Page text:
For cars, you need to evaluate the effects of alcohol and drugs on stopping distances and evaluate how the shape and power of a vehicle can be altered to increase the vehicle's top speed. The key points to remember about stopping distances are that they involve a thinking distance and a braking distance. Anything that slows down a person's thinking such as drugs and alcohol will increase the thinking distance - the car will have travelled further. If a car's brakes are worn or otherwise in a poor condition, or the tyres are worn, the braking system will not work as effectively, increasing the braking distance. You also need to know that adverse conditions that reduce the frictional force of the tyres on the road will also increase the braking distance. The key points to remember about increasing a vehicle's top speed are that air resistance, mass and driving force from the engine are all involved.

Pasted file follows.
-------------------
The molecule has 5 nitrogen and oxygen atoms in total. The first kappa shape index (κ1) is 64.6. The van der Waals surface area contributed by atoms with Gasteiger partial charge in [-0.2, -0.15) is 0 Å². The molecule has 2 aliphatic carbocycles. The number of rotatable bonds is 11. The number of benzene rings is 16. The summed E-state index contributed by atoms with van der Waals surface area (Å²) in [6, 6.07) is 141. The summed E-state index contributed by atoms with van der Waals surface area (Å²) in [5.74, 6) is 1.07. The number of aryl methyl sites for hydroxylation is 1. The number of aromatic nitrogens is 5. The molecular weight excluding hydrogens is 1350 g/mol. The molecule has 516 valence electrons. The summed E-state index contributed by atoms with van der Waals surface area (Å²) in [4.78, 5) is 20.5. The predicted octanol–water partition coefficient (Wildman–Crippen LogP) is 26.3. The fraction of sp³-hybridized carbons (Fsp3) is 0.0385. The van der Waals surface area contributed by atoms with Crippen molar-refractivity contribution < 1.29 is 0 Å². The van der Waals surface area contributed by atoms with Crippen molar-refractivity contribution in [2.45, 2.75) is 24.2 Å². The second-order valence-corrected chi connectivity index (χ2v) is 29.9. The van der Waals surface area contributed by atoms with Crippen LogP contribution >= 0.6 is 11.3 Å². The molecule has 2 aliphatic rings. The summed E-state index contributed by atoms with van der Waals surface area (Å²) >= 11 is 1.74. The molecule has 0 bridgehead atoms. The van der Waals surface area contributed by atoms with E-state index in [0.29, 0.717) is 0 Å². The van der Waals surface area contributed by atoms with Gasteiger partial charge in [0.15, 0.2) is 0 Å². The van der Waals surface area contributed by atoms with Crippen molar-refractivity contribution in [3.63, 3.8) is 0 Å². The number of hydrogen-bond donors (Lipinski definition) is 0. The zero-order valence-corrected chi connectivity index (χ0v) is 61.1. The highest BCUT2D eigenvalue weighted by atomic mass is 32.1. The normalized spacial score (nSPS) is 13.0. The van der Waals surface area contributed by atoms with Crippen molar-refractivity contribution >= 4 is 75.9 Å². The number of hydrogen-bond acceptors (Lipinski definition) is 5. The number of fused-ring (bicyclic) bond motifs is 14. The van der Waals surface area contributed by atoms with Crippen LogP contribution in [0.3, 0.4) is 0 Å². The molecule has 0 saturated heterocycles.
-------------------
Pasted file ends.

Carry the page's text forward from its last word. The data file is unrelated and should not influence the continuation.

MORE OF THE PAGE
You will be expected to be able to draw and interpret velocity-time graphs for objects that reach terminal velocity, including a consideration of the forces acting on the object. The sort of thing that you may be asked to do is to sketch a graph showing the speed and velocity of a skydiver before and after they have opened their parachute. For cars, you may have to interpret the forces acting on the car based on a graph. You need to know how to work out acceleration and distance travelled from graphs too and there are a few simple equations that you need to learn.

1.
The equation that links mass, force and acceleration is ...
Force = acceleration / mass
Mass = force x acceleration
Force = mass x acceleration
Acceleration = mass x force
This is Newton's second law. You will need to be able to rearrange it to work out the mass or acceleration when given the other two figures
2.
Which of the following surfaces will have the greatest frictional force?
Smooth surface
Rough surface
Both smooth and rough have the same frictional force
It is impossible to tell
Drivers need to take more care when braking on smooth road surfaces especially when they are wet as friction is lower
3.
How can distance travelled be calculated by using a velocity time graph?
It is the area under the graph
It can be calculated from the gradient of the graph
It cannot be calculated using a velocity time graph
It is the area above the graph